1.  No matter how badly you might want to, there is no practical way to identify, locate and deport 11.7 million people (and likely more).  I doubt that even the most ardent opponent of comprehensive reform has the stomach to see the Elian Gonzales scene played out hundreds of thousands of times across the country.  Not to mention the about a third of illegal immigrants are from points south of Mexico, so it's not as if we can just drop them off at the Tijuana border crossing; we'd be shipping millions of people all over Latin and South America.  Insisting that we just throw out everyone who is here illegally is howling at the moon.  Can't be done, which means we have to find some way to deal with them here.

2.  That also means serious border security otherwise it's exactly what you describe - 1986 all over again.  So border fences, electronic monitoring, agents and an end to sanctuary cities.  It also means applicants must be employed, eligibility for government benefits modest, and going to the end of the line behind all existing legal applicants.  Otherwise we're not admitting productive members of society; we're giving financial asylum to people unfortunate enough to be born in poorer countries and the U.S. does not have enough room or resources for everyone in the world facing those circumstances.

This is a deal both Republicans and Democrats will hate, which means it's probably about as fair as it gets.

wigglwagon
wigglwagon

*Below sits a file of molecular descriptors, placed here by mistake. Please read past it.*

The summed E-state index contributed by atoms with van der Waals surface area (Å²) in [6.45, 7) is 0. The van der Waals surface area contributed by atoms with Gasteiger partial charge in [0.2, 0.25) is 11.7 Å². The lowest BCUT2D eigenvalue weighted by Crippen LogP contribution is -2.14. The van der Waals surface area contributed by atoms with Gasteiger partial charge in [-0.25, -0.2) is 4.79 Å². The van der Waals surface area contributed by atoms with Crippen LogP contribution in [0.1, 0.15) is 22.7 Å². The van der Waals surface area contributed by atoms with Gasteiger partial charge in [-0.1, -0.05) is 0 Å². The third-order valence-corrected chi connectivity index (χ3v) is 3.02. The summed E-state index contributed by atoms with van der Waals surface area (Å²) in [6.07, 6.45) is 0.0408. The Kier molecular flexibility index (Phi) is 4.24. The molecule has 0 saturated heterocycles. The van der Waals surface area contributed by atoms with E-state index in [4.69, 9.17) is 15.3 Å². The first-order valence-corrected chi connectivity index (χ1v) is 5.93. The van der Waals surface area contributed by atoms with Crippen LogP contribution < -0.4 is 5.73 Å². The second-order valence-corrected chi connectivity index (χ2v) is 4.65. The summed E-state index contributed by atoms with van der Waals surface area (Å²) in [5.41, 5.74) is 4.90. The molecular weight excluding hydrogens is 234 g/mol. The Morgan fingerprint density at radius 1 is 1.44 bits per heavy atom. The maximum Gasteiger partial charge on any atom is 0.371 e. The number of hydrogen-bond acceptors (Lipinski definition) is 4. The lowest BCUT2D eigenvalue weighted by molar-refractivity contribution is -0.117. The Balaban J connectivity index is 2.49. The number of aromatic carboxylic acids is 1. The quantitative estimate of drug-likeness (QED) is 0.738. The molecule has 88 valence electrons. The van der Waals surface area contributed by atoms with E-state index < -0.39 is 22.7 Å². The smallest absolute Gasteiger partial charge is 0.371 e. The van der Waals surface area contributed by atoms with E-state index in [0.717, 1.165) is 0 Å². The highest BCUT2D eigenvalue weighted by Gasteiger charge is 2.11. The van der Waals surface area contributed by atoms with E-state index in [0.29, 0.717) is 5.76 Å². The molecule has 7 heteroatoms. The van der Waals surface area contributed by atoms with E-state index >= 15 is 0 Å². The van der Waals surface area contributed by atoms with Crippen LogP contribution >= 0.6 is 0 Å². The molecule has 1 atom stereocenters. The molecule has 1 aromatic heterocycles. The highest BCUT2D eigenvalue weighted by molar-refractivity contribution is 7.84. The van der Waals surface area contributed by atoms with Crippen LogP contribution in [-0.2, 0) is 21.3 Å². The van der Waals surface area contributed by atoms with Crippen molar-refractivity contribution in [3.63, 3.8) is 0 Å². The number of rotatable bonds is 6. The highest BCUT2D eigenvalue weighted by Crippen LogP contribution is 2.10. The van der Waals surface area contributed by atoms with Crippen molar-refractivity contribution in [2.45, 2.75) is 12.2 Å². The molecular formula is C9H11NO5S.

@nalaa

People like the DREAMERS are not needed in America. The people in their home countries need the DREAMERS to help build free, prosperous societies. It is America's responsibility to help all countries build a better world. We should not be stealing 'the best and the brightest' from other countries.

LanceSjogren
LanceSjogren

@outsider2011 


Ironically, the "immigration reform" promoted by the left only benefits one group- the very wealthy.


Progressives are unwitting dupes of the sweatshop lobby and are utterly clueless about it.  


I found it comical that "occupy" demonstrators held an event a couple years back in this area for "immigrant rights".  That is precisely the immigration agenda of wall street banksters.  The irony is lost on these half-wit leftists.

bryanfred1
bryanfred1

A flood of low-income workers benefits the lower and middle classes how, exactly?  Democrats are shooting their own constituents in the foot.  Unemployment among black youths is north of 40% - think increasing the supply of unskilled labor helps or hurts that situation?

outsider
outsider

@Paul,nnto 


He really is pathetic. I laughed at his, i'm hanging back approach. That isn't leadership; that's failure to lead. 


Doubly ironic when you consider that is what he (and the right wing) accuses the President of being. 

LanceSjogren
LanceSjogren

@deconstructiva